Climate Change - We've done it before

Andy Koenigsberg

May 6, 2008

CO2 is not the first chemical we've put into the air

If you look at the temperature records since the late 1800s, the increase in global temperatures has not been consistent with the increase in atmospheric CO2. In fact, temperatures decreased significantly from the 1950s to the 1970s.

This decline coincided with overall post-war increases in industrial production and coal-fired power generation. A byproduct of burning coal was the release of sulfur dioxide into the atmosphere, which, in turn, resulted in a lot of sulfuric acid haze in the stratosphere. This haze reflected incoming solar radiation, resulting in overall cooling of the atmosphere worldwide.

Then in 1970, President Nixon signed the Clean Air Act.

Before the Clean Air Act (and similar legislation in Europe) sulfur emissions from power plants and vehicles caused significant air pollution, leading to acid rain, which caused widespread environmental damage to the environment too numerous to list here. One of the requirements of the act was to decrease power plant and vehicle sulfur dioxide emissions.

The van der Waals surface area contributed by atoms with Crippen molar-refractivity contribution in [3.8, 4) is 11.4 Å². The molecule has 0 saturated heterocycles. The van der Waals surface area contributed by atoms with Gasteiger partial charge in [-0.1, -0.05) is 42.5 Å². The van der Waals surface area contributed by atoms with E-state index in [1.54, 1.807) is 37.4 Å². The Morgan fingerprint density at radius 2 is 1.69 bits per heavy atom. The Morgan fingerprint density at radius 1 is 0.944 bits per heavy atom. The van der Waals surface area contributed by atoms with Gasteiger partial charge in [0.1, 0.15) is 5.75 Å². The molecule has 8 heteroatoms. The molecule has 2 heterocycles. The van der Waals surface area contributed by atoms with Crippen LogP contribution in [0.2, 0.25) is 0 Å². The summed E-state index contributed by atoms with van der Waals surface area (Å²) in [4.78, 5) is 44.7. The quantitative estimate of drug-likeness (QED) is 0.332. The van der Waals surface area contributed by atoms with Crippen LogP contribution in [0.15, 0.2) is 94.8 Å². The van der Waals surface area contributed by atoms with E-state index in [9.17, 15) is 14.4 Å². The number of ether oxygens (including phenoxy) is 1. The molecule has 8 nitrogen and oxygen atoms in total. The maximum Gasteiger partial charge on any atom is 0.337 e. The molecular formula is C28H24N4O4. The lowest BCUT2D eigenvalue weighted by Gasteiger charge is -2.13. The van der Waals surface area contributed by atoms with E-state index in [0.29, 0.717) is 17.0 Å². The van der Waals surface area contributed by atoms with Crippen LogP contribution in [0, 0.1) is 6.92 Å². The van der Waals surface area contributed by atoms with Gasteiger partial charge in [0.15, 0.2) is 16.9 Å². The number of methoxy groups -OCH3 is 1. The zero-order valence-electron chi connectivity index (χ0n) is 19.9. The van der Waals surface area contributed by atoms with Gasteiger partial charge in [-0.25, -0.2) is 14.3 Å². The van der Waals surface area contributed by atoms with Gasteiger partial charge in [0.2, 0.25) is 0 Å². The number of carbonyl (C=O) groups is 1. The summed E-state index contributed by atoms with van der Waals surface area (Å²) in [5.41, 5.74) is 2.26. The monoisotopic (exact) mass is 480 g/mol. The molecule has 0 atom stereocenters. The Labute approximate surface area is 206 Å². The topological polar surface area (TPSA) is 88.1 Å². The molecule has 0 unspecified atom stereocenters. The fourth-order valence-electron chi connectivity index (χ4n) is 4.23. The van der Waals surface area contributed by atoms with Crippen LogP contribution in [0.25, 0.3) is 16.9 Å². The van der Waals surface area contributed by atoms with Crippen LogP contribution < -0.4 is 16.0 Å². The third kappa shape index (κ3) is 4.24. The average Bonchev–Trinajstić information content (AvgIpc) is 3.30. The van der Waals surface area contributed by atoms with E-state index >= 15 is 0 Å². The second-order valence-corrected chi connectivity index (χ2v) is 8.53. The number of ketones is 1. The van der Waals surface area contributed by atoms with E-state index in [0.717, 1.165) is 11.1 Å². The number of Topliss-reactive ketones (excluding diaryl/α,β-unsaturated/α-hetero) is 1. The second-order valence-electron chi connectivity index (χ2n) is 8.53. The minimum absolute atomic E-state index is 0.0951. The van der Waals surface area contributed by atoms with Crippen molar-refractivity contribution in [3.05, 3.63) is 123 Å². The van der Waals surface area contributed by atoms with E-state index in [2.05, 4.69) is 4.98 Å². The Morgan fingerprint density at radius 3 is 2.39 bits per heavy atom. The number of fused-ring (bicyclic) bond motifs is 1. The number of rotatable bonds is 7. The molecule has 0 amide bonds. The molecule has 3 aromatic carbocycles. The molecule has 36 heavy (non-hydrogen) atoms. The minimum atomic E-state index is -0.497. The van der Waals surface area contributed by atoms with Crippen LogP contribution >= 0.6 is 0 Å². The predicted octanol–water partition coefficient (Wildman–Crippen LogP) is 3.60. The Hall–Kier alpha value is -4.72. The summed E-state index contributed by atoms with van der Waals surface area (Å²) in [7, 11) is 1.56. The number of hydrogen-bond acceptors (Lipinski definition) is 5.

Once sulfur emissions started to decline, acid rain decreased sharply throughout the industrialized world. In addition, temperatures again started to increase and did so quite rapidly, a purely unintended consequence of the act.

So what is the lesson here? If you don’t think humans can change the climate, you’d be wrong. The history of human sulfur dioxide emissions proves it.

One of the proposed “solutions” to global warming is injecting sulfur dioxide into the stratosphere. This proposal is being taken seriously, especially by conservative think tanks who call themselves climate change skeptics. Oh the irony.

History shows that we would have to continuously inject sulfur dioxide at high altitudes to cool the Earth and we would have to burn fuel to do so, adding CO2 to the air as well. The moment we stopped, temperatures would soar. Then there is acid rain and its devastating ecological impacts including ozone depletion. The uneven application of this “solution” could cause massive droughts in areas that depend on annual monsoons. Who would manage this process is another question fraught with geopolitical peril.

Seems to me that the better course is to decrease CO2 emissions, not add a different kind of pollution to the atmosphere. Decreasing emissions is something we already know how to do.